children's stories

I write stories to be read aloud to children. These are not picture books. How can I sell these books without pictures if for children. The ages are for between 5 and 9 . I also have had to do all of my formatting and editing. They have all been published here. My books are under Janice Engle . I would like some advice please.


  • Just KevinJust Kevin Lulu Genius Lulu Genius

    An ISBN always helps, then your book will be listed on, at the very least, Amazon.

    You say they are to be read aloud? But children are learning to read from 5 and can read by 9, usually. With the large font you are using it looks as if they are also for children to read for themselves as they learn. At least up to perhaps the age of 7 where beyond that they are often reading books with 'normal' sized fonts. So perhaps create the stories (you have a few books) for different age ranges?

    The cover of this >  (published 2006?!) leaves a lot to be desired, and the copyright should not be on the back cover. That's the place for some blurb about the story, and perhaps about yourself, too.

    As to how to sell more? That is a huge subject.

  • Ron MillerRon Miller Professor Professor
    I have to agree with Kevin.

    And even if the books are meant to be read aloud (or, as Kevin suggests, based on the ages the books are meant for) read by the child, they would be greatly enhanced by even simple illustrations. A child would find the books to be a lot more attractive and a lot more fun.

    Besides, since the books are going to be purchased by adults, they need to be much more eye-catching. They certainly need much more interesting covers. Your Rainbow Stories book is a very good example! Look at how it pops out from this page compared to the other books!

    One thing I would suggest doing is to visit a library or bookstore and take a good look at how similar books are done by traditional publishers. I am talking about things like formatting, choice of typeface, etc. Find a book you like and then follow its example.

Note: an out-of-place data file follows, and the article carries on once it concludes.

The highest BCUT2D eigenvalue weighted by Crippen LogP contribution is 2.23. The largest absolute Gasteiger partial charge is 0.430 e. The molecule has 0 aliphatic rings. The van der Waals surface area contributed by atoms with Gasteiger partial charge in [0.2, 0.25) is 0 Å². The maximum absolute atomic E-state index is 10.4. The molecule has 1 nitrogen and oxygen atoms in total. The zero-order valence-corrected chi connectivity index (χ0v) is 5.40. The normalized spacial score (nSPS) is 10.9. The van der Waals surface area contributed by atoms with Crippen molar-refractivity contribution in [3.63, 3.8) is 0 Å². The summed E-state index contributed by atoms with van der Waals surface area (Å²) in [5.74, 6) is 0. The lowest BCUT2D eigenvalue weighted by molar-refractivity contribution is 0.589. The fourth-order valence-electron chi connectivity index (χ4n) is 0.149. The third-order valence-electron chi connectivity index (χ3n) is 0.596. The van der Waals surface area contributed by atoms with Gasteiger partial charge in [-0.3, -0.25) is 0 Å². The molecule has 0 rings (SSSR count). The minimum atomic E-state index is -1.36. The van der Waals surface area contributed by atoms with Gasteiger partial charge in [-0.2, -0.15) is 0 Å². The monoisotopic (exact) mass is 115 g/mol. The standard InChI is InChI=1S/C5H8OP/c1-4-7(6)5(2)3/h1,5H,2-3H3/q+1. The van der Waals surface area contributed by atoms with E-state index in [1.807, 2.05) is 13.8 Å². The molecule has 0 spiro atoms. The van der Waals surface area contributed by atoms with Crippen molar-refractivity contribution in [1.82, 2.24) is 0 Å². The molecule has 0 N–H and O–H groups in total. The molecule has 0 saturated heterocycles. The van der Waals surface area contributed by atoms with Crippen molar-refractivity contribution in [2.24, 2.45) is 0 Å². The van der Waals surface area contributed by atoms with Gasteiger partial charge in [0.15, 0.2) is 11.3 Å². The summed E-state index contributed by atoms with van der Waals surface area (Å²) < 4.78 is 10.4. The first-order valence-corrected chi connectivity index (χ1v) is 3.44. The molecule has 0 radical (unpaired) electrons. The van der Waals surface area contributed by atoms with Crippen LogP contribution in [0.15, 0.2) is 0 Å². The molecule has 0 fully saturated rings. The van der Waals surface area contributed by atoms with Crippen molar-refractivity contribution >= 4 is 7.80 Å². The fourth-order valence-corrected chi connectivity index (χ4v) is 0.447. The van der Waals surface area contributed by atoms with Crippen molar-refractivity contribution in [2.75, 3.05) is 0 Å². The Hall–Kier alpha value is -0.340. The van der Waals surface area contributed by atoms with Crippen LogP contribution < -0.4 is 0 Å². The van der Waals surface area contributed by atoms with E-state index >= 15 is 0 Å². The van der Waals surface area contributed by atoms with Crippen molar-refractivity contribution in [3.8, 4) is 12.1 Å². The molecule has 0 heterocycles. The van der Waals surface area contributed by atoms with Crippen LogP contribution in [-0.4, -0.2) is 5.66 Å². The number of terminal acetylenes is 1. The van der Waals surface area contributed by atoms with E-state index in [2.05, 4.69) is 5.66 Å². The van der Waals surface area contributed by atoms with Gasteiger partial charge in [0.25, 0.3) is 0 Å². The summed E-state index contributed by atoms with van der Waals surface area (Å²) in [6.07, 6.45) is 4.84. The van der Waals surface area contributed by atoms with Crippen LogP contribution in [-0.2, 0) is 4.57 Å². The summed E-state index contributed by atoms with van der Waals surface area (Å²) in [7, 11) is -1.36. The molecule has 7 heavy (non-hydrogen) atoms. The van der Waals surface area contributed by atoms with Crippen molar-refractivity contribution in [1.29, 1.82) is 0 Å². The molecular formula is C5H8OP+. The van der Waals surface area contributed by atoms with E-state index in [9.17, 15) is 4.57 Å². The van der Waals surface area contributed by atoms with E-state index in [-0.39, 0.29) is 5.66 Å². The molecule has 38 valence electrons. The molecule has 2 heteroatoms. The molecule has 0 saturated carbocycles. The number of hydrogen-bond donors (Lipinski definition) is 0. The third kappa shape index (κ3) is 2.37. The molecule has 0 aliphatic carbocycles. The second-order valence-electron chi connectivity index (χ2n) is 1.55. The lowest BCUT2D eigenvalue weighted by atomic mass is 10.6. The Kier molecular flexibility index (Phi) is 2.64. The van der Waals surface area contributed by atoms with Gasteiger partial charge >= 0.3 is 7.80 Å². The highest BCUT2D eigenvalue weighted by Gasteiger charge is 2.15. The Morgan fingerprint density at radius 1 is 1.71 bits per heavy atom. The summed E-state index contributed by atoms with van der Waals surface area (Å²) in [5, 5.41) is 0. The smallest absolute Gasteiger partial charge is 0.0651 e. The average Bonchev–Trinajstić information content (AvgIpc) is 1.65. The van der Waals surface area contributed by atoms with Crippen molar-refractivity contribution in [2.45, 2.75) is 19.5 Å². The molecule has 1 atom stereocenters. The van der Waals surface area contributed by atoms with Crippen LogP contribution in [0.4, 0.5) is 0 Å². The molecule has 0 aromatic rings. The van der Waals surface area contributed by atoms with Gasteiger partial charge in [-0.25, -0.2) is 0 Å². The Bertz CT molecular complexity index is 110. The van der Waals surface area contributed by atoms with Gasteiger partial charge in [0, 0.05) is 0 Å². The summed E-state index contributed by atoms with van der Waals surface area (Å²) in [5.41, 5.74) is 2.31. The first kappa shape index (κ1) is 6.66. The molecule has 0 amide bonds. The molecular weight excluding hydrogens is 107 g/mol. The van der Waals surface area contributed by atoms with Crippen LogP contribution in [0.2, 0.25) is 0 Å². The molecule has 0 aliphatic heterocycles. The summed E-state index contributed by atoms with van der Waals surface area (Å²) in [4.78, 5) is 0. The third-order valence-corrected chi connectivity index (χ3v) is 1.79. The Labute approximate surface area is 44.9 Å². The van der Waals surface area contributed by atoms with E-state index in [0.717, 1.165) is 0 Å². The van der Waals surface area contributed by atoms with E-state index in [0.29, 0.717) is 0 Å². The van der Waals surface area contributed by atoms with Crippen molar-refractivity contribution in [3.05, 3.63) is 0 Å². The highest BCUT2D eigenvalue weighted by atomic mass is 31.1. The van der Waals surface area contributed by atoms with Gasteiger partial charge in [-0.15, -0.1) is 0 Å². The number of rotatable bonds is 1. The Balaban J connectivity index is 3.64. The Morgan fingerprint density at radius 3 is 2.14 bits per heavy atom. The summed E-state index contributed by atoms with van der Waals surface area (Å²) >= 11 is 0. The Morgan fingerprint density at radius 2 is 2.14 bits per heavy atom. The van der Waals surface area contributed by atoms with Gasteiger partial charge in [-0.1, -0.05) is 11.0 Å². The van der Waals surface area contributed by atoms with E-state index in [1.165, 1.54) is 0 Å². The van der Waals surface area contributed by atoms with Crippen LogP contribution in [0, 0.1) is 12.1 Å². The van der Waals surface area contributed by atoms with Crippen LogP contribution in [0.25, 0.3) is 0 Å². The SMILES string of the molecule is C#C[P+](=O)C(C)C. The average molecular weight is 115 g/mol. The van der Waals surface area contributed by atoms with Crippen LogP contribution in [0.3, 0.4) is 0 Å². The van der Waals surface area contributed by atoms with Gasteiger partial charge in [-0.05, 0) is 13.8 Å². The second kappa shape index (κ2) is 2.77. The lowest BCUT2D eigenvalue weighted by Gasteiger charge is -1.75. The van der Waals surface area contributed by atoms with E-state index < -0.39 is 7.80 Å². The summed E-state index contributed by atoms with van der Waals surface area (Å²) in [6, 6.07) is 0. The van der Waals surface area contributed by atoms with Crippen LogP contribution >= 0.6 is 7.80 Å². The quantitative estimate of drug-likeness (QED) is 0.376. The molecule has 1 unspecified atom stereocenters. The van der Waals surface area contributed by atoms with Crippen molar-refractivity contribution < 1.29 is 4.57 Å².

Black Cat Studios
  • Papi_SoñolientoPapi_Soñoliento Teacher Southern Escarpment Hill Country Teacher
    When a child beginning to read the illustrations can serve to provide them with a contextual reference for the text, in essence helping them connect the images they see with the images the words are meant to convey. This is why many beginning texts that help a child learn individual words have the word and the image that goes with the word.

    Some children will dive into reading quickly, others have to be coaxed. My four-year-old taught herself how to read, but she still wants someone to read to her at times. She sees a book meant for adults [sans illustrations] and she quickly balks due to the 'big words' she hasn't learned how to sound out even if she can and does regularly use them.

    As Ron stated, it's about making the process fun for the child.
  • Just KevinJust Kevin Lulu Genius Lulu Genius

    To be honest some of your other books are better examples than the one listed at the top. They have actual cover images and decent blurb on the back cover.

    What happened to the person who did the cover for Rainbow's Stories?

    For very young children the illustrations don't need to be complex. Here's a top selling example > How Amazon sectionalise age groups is a guide too.  Note the type of books they are looking at and even at what age they may be reading at.

    BTW. You are the publisher of your books, not Lulu.

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